On the face of it, gardening seems like one of the most environmentally friendly things you can do – it doesn’t come much ‘greener’ than growing your own at home. But, if you garden using plastic, pesticides and peat, you could be doing more harm than good.
In this blog, members of the Pure Planet team share their favourite ways to garden sustainably.
Choose a peat-free compost
Peat-based compost comes with a high cost to the environment. That’s because peat is mostly sourced from lowland raised bogs, a rare natural resource and important carbon sink. Peatlands take thousands of years to form, but in the UK we’re using 2.96 million cubic metres of it each year, much of which ends up in our gardens.
The good news is that peat-free composts are available in garden centres, but it’s important you check the bag carefully before you buy. Look out for a peat percentage or dial on the back of the bag – it’s often higher than what you might expect.
And of course, you can make your own compost by mixing rotted, home-made compost with leaf mould and inorganic materials like loam and sand. Peat-free and with a lower carbon footprint – what’s not to love?
Up to half a billion plastic pots end up in landfill in the UK each year. Invest in terracotta pots instead, or choose biodegradable ones. And if you’re buying plants online, try to choose a retailer that’s plastic free.
Consider plastic free alternatives for watering cans, tools, seed trays, labels and string too. They may cost a little more to buy, but they’ll look great in the garden and won’t have as negative an impact on the environment.
Encouraging wildlife into your garden has a myriad of benefits; it’s great for pest control, pollination and your local area’s biodiversity, and birds, butterflies and bees are all pretty to look at too. Wild bees and other pollinators are in decline – every square kilometre in the UK has lost an average of 11 species of bee and hoverfly between 1980 and 2013 – so it’s more important than ever to do everything we can to support them.
Here’s just a handful of ways to attract wildlife to your garden:
- Create a wildlife hotel Install nest boxes for birds, bug hotels, frog pots and hedgehog houses, or create your own natural habitat by piling up logs for small animals to nest in
- Sow for pollinators Lavender, honeysuckle, verbena, wildflowers – there are so many nectar-rich plants to choose from, and they’ll make your garden look glorious while helping to save the bees. If you’ve got the space, leave an area of your lawn unmown too to attract small mammals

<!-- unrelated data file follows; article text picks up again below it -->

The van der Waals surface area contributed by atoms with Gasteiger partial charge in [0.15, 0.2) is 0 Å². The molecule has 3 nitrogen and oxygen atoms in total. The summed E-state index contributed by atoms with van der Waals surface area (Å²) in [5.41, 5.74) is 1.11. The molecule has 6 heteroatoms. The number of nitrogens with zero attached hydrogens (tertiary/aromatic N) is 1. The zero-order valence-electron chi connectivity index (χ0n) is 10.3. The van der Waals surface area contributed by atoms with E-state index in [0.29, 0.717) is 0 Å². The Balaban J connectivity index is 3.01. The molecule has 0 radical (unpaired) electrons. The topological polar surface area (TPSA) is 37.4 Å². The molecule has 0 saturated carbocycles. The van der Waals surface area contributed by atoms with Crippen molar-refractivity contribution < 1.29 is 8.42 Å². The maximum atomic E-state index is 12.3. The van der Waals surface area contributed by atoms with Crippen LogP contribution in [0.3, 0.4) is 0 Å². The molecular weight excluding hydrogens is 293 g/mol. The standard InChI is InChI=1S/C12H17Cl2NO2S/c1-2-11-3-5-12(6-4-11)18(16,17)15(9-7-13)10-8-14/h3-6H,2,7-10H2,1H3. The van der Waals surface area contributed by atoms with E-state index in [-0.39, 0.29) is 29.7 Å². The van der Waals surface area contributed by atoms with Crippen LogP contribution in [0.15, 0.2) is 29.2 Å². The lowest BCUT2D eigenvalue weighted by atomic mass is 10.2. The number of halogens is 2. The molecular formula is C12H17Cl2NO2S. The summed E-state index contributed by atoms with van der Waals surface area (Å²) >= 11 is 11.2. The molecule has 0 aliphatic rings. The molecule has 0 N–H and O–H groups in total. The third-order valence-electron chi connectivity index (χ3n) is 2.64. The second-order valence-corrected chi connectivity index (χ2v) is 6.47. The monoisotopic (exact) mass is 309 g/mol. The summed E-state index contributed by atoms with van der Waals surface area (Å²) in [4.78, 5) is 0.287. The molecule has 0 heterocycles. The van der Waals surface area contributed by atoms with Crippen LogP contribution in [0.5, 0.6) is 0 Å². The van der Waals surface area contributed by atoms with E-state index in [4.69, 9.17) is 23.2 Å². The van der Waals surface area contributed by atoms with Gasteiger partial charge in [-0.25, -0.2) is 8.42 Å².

- Create a water source If you haven’t got space for a pond, just a small dish with plenty of drinking and bathing water will be a welcome addition for birds. Just remember to keep it clean and topped up.
Save rainwater in water-butts, and take things to the next level by following our Head of Technical Design & Delivery Helen’s lead, by adding a sloping pond liner to the back to capture even more water.
And for potted plants, Krishnan recommends recycling old water bottles for bottle drip irrigation.
Using chemicals in your garden should always be a last resort – they’re harmful to some wildlife, expensive and can sometimes even worsen problems. To repel insects naturally, try natural oils. Solution Architect Krishnan recommends neem and peppermint oils – just remember to spray before flowers bloom to avoid hurting bees and other pollinators.
Discourage pests naturally
Grow plants that’ll attract beneficial insects, or attract pests away from the ones you want to protect. Krishnan suggests companion planting for natural pest control; ‘Still trial and error going on but one thing that did work was planting nasturtiums to attract blacklies and aphids which otherwise would pest away on other plants. This also attracts hoverflies whose larvae apparently feast on aphids!’
And for unwelcome cats, Service Guv’nor Belle recommends lemon peel; ‘It helped enormously to encourage finding another spot.’
If you’re a keen gardener with your own tips for gardening sustainably, why not share them in the Pure Planet Community Gardening Club.